For anyone on the receiving end of President Obama’s incessant fundraising emails, it sounds a lot like doomsday. Beating Mitt Romney in the money race will be “a steeper climb than anyone thought,” Obama’s deputy campaign manager emailed supporters last weekend. Then on Monday, the Obama campaign’s top operating officer wrote frankly that Romney “has unprecedented money.” On Tuesday morning, the voice of Obama himself delivered the most frank assessment: “I will be outspent.”
But Obama isn’t actually losing the fundraising race, according to data filed with the Federal Election Commission. Despite being outraised by Romney in May and June, the total amount raised by Obama and Democratic groups eclipses Romney and his affiliated organizations by $157.6 million.
It’s a sizeable advantage, and—contrary to claims by Obama that he’ll be outspent in his reelection campaign—Romney and Republicans would have to bring in $39.5 million more than Obama each month until November to actually out raise the president—a tall order for any challenger campaign.
The fundraising totals are a collection of donations to each candidate’s official campaign, as well as the party committees and several joint fundraising organizations set up to maximize fundraising. Since Obama announced his bid for reelection in April 2011, the official Democratic Party infrastructure has raised $552.5 million. That’s mostly a function of the president himself, who has attended 178 fundraisers in that time.
Romney, by contrast, has raised substantially less—$394.9 million—since declaring his bid. The shortfall is easy to explain: Romney hasn’t been a candidate as long as Obama has, and spent much of the past year fighting a messy primary battle.
“The difference is that Obama has had two years to put assets in place and plan for election,” says Bill Allison, research director with the Sunlight Foundation, which deeply analyzed the latest fundraising numbers. Romney, on the other hand, has had to build his infrastructure from scratch much more quickly.
“If you look at our emails, we’ve been saying this is going to be a much more uphill battle cause of Super PACs than some voters or the media realize.”
Yet despite the disparity, the Obama team isn’t gloating about its official cash advantage. That’s because official party money doesn’t account for Super PACs, a more shadowy path of incoming money and spending that isn’t always disclosed publicly.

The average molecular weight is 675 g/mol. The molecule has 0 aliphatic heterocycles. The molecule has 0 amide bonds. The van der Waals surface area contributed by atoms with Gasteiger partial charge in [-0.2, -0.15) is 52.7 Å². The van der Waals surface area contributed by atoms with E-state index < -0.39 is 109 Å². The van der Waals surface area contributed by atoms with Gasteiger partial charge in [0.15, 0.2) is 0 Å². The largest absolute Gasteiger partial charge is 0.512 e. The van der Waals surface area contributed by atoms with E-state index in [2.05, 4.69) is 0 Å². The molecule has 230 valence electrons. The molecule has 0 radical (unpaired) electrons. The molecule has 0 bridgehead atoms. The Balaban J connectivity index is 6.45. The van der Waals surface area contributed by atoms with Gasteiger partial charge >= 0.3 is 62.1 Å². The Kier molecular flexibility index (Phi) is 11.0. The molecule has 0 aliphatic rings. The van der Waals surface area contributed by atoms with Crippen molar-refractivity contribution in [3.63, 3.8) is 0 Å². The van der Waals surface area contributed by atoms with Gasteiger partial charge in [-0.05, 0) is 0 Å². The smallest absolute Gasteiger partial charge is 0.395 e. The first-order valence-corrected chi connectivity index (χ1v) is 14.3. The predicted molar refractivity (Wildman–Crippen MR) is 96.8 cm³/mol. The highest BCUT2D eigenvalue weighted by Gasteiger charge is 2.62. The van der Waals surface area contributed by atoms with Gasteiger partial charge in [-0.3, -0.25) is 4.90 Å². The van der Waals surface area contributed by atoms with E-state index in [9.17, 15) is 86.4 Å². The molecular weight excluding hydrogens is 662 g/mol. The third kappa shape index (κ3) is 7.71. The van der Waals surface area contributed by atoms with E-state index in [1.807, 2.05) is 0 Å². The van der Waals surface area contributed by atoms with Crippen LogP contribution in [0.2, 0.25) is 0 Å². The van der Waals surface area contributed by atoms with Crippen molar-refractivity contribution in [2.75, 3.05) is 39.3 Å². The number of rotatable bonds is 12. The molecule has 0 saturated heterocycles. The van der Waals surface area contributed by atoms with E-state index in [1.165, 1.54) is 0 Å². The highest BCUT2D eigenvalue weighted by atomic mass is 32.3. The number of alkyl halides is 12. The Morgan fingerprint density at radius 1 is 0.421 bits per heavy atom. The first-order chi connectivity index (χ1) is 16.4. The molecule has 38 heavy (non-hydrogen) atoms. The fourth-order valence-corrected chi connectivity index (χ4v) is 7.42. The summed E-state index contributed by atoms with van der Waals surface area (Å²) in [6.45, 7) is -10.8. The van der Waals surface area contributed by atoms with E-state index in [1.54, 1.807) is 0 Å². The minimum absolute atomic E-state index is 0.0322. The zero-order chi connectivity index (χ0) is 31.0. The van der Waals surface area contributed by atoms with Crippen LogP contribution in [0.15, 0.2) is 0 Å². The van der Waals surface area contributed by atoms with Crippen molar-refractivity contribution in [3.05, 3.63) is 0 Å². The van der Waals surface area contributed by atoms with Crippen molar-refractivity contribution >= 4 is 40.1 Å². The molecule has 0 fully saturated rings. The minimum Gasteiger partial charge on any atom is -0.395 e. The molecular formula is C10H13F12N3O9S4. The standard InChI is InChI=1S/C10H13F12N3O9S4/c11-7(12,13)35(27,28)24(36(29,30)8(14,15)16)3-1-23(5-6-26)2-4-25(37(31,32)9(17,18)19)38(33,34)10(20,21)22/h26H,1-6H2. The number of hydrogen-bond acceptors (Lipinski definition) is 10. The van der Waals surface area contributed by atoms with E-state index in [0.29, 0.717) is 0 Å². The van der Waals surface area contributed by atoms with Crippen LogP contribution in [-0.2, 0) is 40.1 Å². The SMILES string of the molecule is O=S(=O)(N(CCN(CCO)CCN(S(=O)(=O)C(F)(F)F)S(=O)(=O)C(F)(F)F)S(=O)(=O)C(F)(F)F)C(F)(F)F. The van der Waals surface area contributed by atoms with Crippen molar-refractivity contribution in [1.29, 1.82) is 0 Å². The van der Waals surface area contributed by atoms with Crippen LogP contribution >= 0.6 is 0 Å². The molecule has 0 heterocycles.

“If you look at our emails, we’ve been saying this is going to be a much more uphill battle cause of Super PACs than some voters or the media realize,” says Katie Hogan, a spokesman for Obama’s campaign.
Bill Burton, a former White House aide who now runs the Democrat’s top Super PAC, Priorities USA Action, says that Super PACs will end up making the major difference in the campaign—and his group is struggling to compete. Conservative group Crossroads GPS is believed to have more than $150 million in the bank, whereas Burton’s Democratic rival group has about $20 million.
The Obama campaign, Hogan says, will continue to have an “honest conversation” with its supporters about how Democrats might be outspent by Republican Super PACs this fall. But the fundraising emails using the president’s name have—and legally can only—solicit money for official Democratic party organizations.
Regardless of Obama’s overall advantage, Democratic fundraising officials are more concerned with Obama’s monthly totals that trail Romney’s. Monthly data is released every four weeks and tends to drive the news cycle for several days—and whichever candidate raises more generally gets the more favorable coverage. Four months before the election, each of those news cycles becomes more and more valuable.